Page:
A scientist and a writer, Andrea Rothman knows more than a thing or two about smell. She was a postdoctoral fellow and research associate at the Rockefeller University in New York, where she won two individual grants from the National Institute of Health to study the neurobiology of olfaction. She went on to earn… Continue reading Labs, Love, and the Sweet Iron Odor of a Sheared Lawn: An Interview with Andrea Rothman
by Cameron Finch
Shapeshifting is my ultimate obsession in storytelling. Because as we all know, change is unyielding and constant. It never sleeps. Shapeshifting stories allow this truth to manifest literally—so ultimately, transformation is ever-present in lore because it is ever-present in life.
On the right side of his neck, just below his ear, poet and professor Ruben Quesada has a tattoo of the Chinese character 晨, set within a thick black circle, which he tells me means, “early light.” Quesada was born on an early morning in a late summer day, in August in the 1970s. “I… Continue reading Ruben Quesada Talks Poetry, Translation, and Neck Tattoos
by Blake Z. Rong
“Shifting between different forms, even ordering of the lines, helps expose what should be cut. I’m a poet who errs on the side of too many words, and it takes me tricking myself to see where I should lose any of them.”
The best interviews come out of passion for the interviewee and their craft. You are providing a conduit for them to expand or reach their fan base, and the best way to do that is to be a fan yourself.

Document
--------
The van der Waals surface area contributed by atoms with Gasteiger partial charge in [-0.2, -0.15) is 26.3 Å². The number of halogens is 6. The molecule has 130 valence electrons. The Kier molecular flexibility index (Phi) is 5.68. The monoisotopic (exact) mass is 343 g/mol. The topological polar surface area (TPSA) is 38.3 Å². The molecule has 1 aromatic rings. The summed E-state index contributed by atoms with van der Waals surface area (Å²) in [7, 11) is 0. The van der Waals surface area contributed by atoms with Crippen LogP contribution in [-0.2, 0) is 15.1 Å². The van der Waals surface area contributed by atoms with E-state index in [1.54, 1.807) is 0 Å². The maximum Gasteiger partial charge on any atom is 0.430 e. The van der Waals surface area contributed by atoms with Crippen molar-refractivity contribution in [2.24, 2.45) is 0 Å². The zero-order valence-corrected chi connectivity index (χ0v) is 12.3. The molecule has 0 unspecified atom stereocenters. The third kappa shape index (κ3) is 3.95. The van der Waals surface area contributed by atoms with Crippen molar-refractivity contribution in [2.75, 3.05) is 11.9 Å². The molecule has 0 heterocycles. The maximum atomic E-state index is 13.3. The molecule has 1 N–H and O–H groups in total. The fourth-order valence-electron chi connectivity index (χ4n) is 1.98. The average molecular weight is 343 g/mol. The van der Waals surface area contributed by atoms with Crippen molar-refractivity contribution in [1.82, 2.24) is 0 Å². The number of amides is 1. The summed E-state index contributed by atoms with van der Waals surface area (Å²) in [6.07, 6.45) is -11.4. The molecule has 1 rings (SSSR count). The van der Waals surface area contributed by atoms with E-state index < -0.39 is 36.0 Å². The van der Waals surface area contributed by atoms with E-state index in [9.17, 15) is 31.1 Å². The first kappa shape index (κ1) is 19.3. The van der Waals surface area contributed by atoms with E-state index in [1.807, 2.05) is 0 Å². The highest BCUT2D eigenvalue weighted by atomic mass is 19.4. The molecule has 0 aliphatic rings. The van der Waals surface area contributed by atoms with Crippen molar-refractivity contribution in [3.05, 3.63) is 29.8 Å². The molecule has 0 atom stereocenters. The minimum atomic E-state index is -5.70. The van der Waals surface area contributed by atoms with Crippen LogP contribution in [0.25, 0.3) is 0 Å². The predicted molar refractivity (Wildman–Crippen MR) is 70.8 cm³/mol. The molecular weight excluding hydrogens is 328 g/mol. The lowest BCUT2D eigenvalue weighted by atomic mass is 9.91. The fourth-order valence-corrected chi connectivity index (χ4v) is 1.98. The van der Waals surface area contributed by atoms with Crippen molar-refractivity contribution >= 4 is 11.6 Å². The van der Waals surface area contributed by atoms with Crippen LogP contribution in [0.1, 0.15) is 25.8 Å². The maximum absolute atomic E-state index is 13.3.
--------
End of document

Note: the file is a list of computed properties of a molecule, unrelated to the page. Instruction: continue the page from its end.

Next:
Comics take a bunch of images and put them together in a coherent and articulate way, where you go from image to image, and from text/image combination to text/image combination. Then you look at it all and it all adds up to something.
“California itself has appeared almost as a singular character throughout my writing, kind of like the hotel in The Shining, but less creepy — or more creepy, depending on how you view my work.” – Alex Green
Half the time, the poems are alright and the prose pages generally work out, but it’s all about that discipline. It’s all about ratcheting in that time.
I’m going to die, and I want my experiences, as much as I can control them — which is not much — to be experiences with art that makes me feel something.
“There is such an awful stigma around self-publishing, that the books will not be enjoyable…these indie authors just need the guidance and support to help them through the process.”
What inspired “Last Dog”? Well, I went on a dead dog kick for a little while in my writing. Our family dog, a black lab named Pepper who we got when I was nine, was very old and on death’s door when I was writing “Last Dog.” She was almost blind and entirely deaf and… Continue reading Visiting with Claire Burgess
by Jericho Parms